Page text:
Bonded labour: insights from the field
Senior Project Manager for BBC Media Action in India
A woman working in a brick kiln in Chhattisgarh, India
But something else has also endured alongside modern industry: a form of slavery that persists in the 21st century.
Bonded labour – in which a person is trapped into working as a means of repaying a loan – was abolished by the Indian government in 1976. The Bonded Labour Abolition Act made the practice illegal and set out monetary benefits to the victims. However, the system of bondage continues to exist and evolve.
Traditionally, it has roots in India’s elaborate caste system, where lower caste farm labourers would work to pay off debts from their higher caste landlords. In the rapidly changing modern economy, however, this system has mutated along the lines of exploiting those that are most economically vulnerable.
During my recent visit to Chhattisgarh, I witnessed many examples of bonded labour. At one site near Korba, our team was instantly surrounded by about 300 workers, many of whom are paid less than Rs 130 (£1.40) per day.
Korba's natural resources draw workers from Orissa, Madhya Pradesh, Jharkhand and West Bengal. First promised a sum above the minimum wage, labourers are extremely vulnerable to exploitation by thekedaars (contractors or middlemen).
Industrial buildings in Korba, India
Sunil, a 19-year-old migrant labourer from a border district in Jharkhand, hadn't been paid for three months. His thekedaarhad withheld his wages to make sure that he doesn't leave his current job with the money.
The appalling conditions in which tribal people in this region live also mean they are particularly vulnerable to bonded labour.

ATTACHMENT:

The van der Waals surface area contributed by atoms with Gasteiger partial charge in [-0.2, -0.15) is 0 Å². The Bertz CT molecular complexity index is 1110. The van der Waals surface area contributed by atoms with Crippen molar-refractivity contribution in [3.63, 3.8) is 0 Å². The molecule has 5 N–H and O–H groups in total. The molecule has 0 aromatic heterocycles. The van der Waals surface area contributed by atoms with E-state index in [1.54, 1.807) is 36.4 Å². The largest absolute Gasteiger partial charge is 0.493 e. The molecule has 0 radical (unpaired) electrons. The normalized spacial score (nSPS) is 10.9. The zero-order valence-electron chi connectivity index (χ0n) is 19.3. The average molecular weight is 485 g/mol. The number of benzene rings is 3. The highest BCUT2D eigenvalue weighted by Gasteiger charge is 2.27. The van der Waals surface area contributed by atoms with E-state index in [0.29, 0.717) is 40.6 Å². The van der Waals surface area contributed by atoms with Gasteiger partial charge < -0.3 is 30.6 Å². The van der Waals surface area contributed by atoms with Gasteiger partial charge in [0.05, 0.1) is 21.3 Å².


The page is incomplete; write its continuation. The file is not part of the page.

Gudumati is a small settlement, a 3 km trek deep inside the forests of Korba. Two families live there and all seven children suffer from acute malnutrition and stunted growth. Their parents are unaware of the most basic medical provisions, relying on jadibootis (herbs) to cure serious ailments.
These tribes are so isolated that one family head called Langhvaram whom we met did not know about the existence of any government official, not the chief minister of the state nor the district magistrate. He wasn’t even aware who the sarpanch (village head) was.
Tribal settlements such as these receive few visitors – they seemed uncomfortable with our presence – and whatever interactions they have with the outside world are fraught. This makes reaching them or informing them of their rights difficult so they remain particularly vulnerable to exploitation.
In BBC Media Action's previous work on bonded labour in Uttar Pradesh and Bihar, we identified geographical, socio-economic and occupational areas where vulnerability to bondage was high.
Armed with that information and the insights we had gained from our research in the field, we made a 36-episode radio programme Majboor Kisko Bola! (Who Are You Calling Helpless!) which combined information about labour welfare and rights with entertainment. Broadcast to rural populations, the programmes were complemented by 20 listener groups in each state. Research carried out in May 2011 found that the radio show led to an increased understanding of the nature and consequences of bonded labour amongst listeners.
This recent visit to Chhattisgarh has provided us with insights which will inform a new series of the programme that addresses the geographical and economic realities of our new target states.
One noticeable finding from our trips is how migration and contract-related bondage has risen while debt-related agricultural bondage has declined.
The issues are different, the people are different and the types of labour and bondage are different.
What is unchanged is our desire to reach and inform people and help them stand up for their rights.